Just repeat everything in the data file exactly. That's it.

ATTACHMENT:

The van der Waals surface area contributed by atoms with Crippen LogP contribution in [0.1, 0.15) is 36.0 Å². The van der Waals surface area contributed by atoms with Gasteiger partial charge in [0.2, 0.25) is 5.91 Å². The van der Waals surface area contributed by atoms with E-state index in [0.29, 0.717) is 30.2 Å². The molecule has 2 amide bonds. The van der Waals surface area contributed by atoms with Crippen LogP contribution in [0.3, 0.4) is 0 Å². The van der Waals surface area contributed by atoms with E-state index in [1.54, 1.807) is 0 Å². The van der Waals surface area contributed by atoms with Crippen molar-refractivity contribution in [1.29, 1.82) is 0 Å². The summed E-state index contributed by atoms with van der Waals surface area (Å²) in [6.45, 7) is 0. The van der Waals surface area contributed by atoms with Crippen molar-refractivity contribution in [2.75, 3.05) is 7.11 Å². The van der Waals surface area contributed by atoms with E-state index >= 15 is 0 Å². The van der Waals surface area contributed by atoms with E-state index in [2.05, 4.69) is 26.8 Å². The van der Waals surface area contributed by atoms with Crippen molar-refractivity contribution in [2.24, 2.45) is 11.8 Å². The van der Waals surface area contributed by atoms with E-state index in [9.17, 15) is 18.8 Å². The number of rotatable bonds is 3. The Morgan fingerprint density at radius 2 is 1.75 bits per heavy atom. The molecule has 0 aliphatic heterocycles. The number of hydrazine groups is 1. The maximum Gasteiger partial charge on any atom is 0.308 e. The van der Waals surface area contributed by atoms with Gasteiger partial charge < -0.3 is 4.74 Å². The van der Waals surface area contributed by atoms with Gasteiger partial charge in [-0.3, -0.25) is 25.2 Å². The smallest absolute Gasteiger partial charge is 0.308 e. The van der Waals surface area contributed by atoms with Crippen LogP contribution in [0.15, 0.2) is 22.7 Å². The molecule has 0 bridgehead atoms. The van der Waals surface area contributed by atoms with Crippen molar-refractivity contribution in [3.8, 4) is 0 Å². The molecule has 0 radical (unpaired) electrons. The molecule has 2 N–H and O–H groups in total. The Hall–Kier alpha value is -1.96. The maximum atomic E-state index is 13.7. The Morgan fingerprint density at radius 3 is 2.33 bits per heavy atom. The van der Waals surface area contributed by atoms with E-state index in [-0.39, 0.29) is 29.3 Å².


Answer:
The van der Waals surface area contributed by atoms with Crippen LogP contribution in [0.1, 0.15) is 36.0 Å². The van der Waals surface area contributed by atoms with Gasteiger partial charge in [0.2, 0.25) is 5.91 Å². The van der Waals surface area contributed by atoms with E-state index in [0.29, 0.717) is 30.2 Å². The molecule has 2 amide bonds. The van der Waals surface area contributed by atoms with Crippen LogP contribution in [0.3, 0.4) is 0 Å². The van der Waals surface area contributed by atoms with E-state index in [1.54, 1.807) is 0 Å². The van der Waals surface area contributed by atoms with Crippen molar-refractivity contribution in [1.29, 1.82) is 0 Å². The summed E-state index contributed by atoms with van der Waals surface area (Å²) in [6.45, 7) is 0. The van der Waals surface area contributed by atoms with Crippen molar-refractivity contribution in [2.75, 3.05) is 7.11 Å². The van der Waals surface area contributed by atoms with E-state index >= 15 is 0 Å². The van der Waals surface area contributed by atoms with E-state index in [2.05, 4.69) is 26.8 Å². The van der Waals surface area contributed by atoms with Crippen molar-refractivity contribution in [2.24, 2.45) is 11.8 Å². The van der Waals surface area contributed by atoms with E-state index in [9.17, 15) is 18.8 Å². The number of rotatable bonds is 3. The Morgan fingerprint density at radius 2 is 1.75 bits per heavy atom. The molecule has 0 aliphatic heterocycles. The number of hydrazine groups is 1. The maximum Gasteiger partial charge on any atom is 0.308 e. The van der Waals surface area contributed by atoms with Gasteiger partial charge < -0.3 is 4.74 Å². The van der Waals surface area contributed by atoms with Gasteiger partial charge in [-0.3, -0.25) is 25.2 Å². The smallest absolute Gasteiger partial charge is 0.308 e. The van der Waals surface area contributed by atoms with Crippen LogP contribution in [0.15, 0.2) is 22.7 Å². The molecule has 0 bridgehead atoms. The van der Waals surface area contributed by atoms with Crippen molar-refractivity contribution in [3.8, 4) is 0 Å². The molecule has 0 radical (unpaired) electrons. The molecule has 2 N–H and O–H groups in total. The Hall–Kier alpha value is -1.96. The maximum atomic E-state index is 13.7. The Morgan fingerprint density at radius 3 is 2.33 bits per heavy atom. The van der Waals surface area contributed by atoms with E-state index in [-0.39, 0.29) is 29.3 Å².